Your baby is very active and involved throughout the whole process of labour. During the 1st stage, your baby rotates into position and tucks their head in (referred to as 'flexing their head'). In the 2nd stage (or pushing and birthing phase), your baby is preparing to leave the womb to meet you.
To do this your baby undergoes various movements called the 'cardinal movements'.
The cardinal movements consist of:
Extension of the head
Internal rotation of the shoulders
Image 6-32 shows how the baby moves down the birth canal during the 2nd stage.
Descent takes place throughout the labour, as the baby's head negotiates the woman's pelvis. For women having their first baby, this journey often begins before the onset of labour, as the baby's head deeply engages. If this is your second or subsequent baby, this movement usually happens during the labour.
Flexion happens throughout the labour. The top of uterus contracts down on the baby's bottom and legs, and 'propelling', or pushing the baby downwards, gently guiding their head towards the woman's cervix. With the uterus contracting, and the counter pressure from the cervix, the baby rolls into a ball, their head is tucked in (or 'flexes') so that their chin rests on their chest.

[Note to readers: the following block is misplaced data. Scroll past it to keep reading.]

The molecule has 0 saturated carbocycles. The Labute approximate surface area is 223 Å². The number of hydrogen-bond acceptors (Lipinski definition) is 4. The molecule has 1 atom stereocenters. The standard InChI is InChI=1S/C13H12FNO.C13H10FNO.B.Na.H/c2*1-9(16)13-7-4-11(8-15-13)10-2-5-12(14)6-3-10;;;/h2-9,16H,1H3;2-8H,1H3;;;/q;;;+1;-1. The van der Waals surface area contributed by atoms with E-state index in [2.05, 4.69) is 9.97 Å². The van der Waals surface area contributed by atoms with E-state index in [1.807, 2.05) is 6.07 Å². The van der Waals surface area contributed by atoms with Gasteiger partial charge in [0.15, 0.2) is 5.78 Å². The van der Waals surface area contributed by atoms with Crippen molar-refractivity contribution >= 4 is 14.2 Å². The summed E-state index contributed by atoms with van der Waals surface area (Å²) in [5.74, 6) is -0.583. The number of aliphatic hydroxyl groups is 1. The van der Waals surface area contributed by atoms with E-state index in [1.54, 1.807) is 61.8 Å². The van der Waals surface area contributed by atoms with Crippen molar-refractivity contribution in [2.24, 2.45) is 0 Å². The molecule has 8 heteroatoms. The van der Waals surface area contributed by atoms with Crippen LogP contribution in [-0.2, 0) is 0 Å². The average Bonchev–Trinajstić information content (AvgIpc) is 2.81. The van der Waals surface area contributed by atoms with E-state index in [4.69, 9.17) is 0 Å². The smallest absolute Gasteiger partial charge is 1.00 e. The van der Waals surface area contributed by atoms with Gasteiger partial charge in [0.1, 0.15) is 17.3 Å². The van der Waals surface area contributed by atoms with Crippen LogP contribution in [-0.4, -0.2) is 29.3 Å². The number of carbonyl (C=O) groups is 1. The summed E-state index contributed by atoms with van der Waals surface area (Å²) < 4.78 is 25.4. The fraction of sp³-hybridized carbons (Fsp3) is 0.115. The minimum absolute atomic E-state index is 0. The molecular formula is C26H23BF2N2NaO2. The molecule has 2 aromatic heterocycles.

As your baby's head is pushed downwards onto the springy pelvic floor muscle, there is a resistance that causes the baby to rotate around from the mother's side or back, to her front. The downward slope of the pelvic floor muscles (from the back of the woman's pelvis to her front) is similar in shape to a hammock. The pelvic floor encourages the baby's head to slip forward and rotate slightly, causes a slight turn in the baby's neck. This means that the baby's head is no longer in direct alignment with their shoulders, looking to their side, instead of down.